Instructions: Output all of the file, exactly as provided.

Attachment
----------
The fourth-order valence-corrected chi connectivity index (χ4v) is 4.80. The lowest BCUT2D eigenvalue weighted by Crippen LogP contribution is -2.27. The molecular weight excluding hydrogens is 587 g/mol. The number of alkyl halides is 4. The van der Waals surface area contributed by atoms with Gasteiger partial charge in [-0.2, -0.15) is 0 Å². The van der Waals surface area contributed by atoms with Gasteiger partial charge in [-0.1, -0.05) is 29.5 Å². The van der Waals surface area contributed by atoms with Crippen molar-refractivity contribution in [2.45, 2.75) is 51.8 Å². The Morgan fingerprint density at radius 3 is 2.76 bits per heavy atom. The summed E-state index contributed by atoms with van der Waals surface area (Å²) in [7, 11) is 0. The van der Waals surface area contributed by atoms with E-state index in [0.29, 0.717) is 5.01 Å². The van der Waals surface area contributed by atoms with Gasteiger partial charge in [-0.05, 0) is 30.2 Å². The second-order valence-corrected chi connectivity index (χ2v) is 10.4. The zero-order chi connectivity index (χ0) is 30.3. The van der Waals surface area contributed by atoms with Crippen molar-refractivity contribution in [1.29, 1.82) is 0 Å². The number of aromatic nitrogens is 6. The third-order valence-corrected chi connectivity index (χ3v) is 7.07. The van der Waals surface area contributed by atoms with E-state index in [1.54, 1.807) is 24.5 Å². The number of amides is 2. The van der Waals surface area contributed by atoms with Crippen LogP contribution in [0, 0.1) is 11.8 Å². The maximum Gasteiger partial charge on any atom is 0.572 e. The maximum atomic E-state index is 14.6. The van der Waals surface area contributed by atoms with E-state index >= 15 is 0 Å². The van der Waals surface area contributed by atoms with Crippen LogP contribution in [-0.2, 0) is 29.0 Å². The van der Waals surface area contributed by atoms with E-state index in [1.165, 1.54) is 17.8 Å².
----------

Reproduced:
The fourth-order valence-corrected chi connectivity index (χ4v) is 4.80. The lowest BCUT2D eigenvalue weighted by Crippen LogP contribution is -2.27. The molecular weight excluding hydrogens is 587 g/mol. The number of alkyl halides is 4. The van der Waals surface area contributed by atoms with Gasteiger partial charge in [-0.2, -0.15) is 0 Å². The van der Waals surface area contributed by atoms with Gasteiger partial charge in [-0.1, -0.05) is 29.5 Å². The van der Waals surface area contributed by atoms with Crippen molar-refractivity contribution in [2.45, 2.75) is 51.8 Å². The Morgan fingerprint density at radius 3 is 2.76 bits per heavy atom. The summed E-state index contributed by atoms with van der Waals surface area (Å²) in [7, 11) is 0. The van der Waals surface area contributed by atoms with E-state index in [0.29, 0.717) is 5.01 Å². The van der Waals surface area contributed by atoms with Gasteiger partial charge in [-0.05, 0) is 30.2 Å². The second-order valence-corrected chi connectivity index (χ2v) is 10.4. The zero-order chi connectivity index (χ0) is 30.3. The van der Waals surface area contributed by atoms with Crippen molar-refractivity contribution in [1.29, 1.82) is 0 Å². The number of aromatic nitrogens is 6. The third-order valence-corrected chi connectivity index (χ3v) is 7.07. The van der Waals surface area contributed by atoms with E-state index in [1.54, 1.807) is 24.5 Å². The number of amides is 2. The van der Waals surface area contributed by atoms with Crippen LogP contribution in [0, 0.1) is 11.8 Å². The maximum Gasteiger partial charge on any atom is 0.572 e. The maximum atomic E-state index is 14.6. The van der Waals surface area contributed by atoms with E-state index >= 15 is 0 Å². The van der Waals surface area contributed by atoms with Crippen LogP contribution in [-0.2, 0) is 29.0 Å². The van der Waals surface area contributed by atoms with E-state index in [1.165, 1.54) is 17.8 Å².